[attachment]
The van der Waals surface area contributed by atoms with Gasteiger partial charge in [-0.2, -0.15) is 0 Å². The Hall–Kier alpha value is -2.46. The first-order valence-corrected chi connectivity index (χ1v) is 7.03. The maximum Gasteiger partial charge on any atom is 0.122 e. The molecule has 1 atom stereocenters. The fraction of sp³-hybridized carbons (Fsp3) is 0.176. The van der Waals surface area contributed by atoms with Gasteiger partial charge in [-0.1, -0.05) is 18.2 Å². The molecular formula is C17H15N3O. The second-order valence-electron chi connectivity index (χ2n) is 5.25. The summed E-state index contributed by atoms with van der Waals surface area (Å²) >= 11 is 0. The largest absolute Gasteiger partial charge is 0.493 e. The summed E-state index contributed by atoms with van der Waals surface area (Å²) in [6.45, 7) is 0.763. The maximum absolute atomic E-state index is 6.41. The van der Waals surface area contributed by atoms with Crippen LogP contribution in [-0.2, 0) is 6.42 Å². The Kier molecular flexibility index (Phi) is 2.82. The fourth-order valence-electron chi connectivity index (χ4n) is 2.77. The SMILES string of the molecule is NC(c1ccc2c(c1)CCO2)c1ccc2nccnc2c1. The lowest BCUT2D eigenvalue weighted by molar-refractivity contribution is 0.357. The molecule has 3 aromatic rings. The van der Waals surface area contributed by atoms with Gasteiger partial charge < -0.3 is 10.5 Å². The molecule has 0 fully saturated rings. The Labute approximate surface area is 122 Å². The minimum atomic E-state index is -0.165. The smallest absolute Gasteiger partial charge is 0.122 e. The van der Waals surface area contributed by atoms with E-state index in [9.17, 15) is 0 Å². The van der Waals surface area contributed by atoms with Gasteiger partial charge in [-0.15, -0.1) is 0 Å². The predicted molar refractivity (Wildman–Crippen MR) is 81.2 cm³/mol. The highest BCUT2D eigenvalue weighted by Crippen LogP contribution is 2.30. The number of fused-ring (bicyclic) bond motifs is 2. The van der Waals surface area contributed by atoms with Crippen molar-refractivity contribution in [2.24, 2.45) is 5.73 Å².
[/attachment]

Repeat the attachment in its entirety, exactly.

The van der Waals surface area contributed by atoms with Gasteiger partial charge in [-0.2, -0.15) is 0 Å². The Hall–Kier alpha value is -2.46. The first-order valence-corrected chi connectivity index (χ1v) is 7.03. The maximum Gasteiger partial charge on any atom is 0.122 e. The molecule has 1 atom stereocenters. The fraction of sp³-hybridized carbons (Fsp3) is 0.176. The van der Waals surface area contributed by atoms with Gasteiger partial charge in [-0.1, -0.05) is 18.2 Å². The molecular formula is C17H15N3O. The second-order valence-electron chi connectivity index (χ2n) is 5.25. The summed E-state index contributed by atoms with van der Waals surface area (Å²) >= 11 is 0. The largest absolute Gasteiger partial charge is 0.493 e. The summed E-state index contributed by atoms with van der Waals surface area (Å²) in [6.45, 7) is 0.763. The maximum absolute atomic E-state index is 6.41. The van der Waals surface area contributed by atoms with Crippen LogP contribution in [-0.2, 0) is 6.42 Å². The Kier molecular flexibility index (Phi) is 2.82. The fourth-order valence-electron chi connectivity index (χ4n) is 2.77. The SMILES string of the molecule is NC(c1ccc2c(c1)CCO2)c1ccc2nccnc2c1. The lowest BCUT2D eigenvalue weighted by molar-refractivity contribution is 0.357. The molecule has 3 aromatic rings. The van der Waals surface area contributed by atoms with Gasteiger partial charge < -0.3 is 10.5 Å². The molecule has 0 fully saturated rings. The Labute approximate surface area is 122 Å². The minimum atomic E-state index is -0.165. The smallest absolute Gasteiger partial charge is 0.122 e. The van der Waals surface area contributed by atoms with E-state index in [9.17, 15) is 0 Å². The van der Waals surface area contributed by atoms with Gasteiger partial charge in [-0.15, -0.1) is 0 Å². The predicted molar refractivity (Wildman–Crippen MR) is 81.2 cm³/mol. The highest BCUT2D eigenvalue weighted by Crippen LogP contribution is 2.30. The number of fused-ring (bicyclic) bond motifs is 2. The van der Waals surface area contributed by atoms with Crippen molar-refractivity contribution in [2.24, 2.45) is 5.73 Å².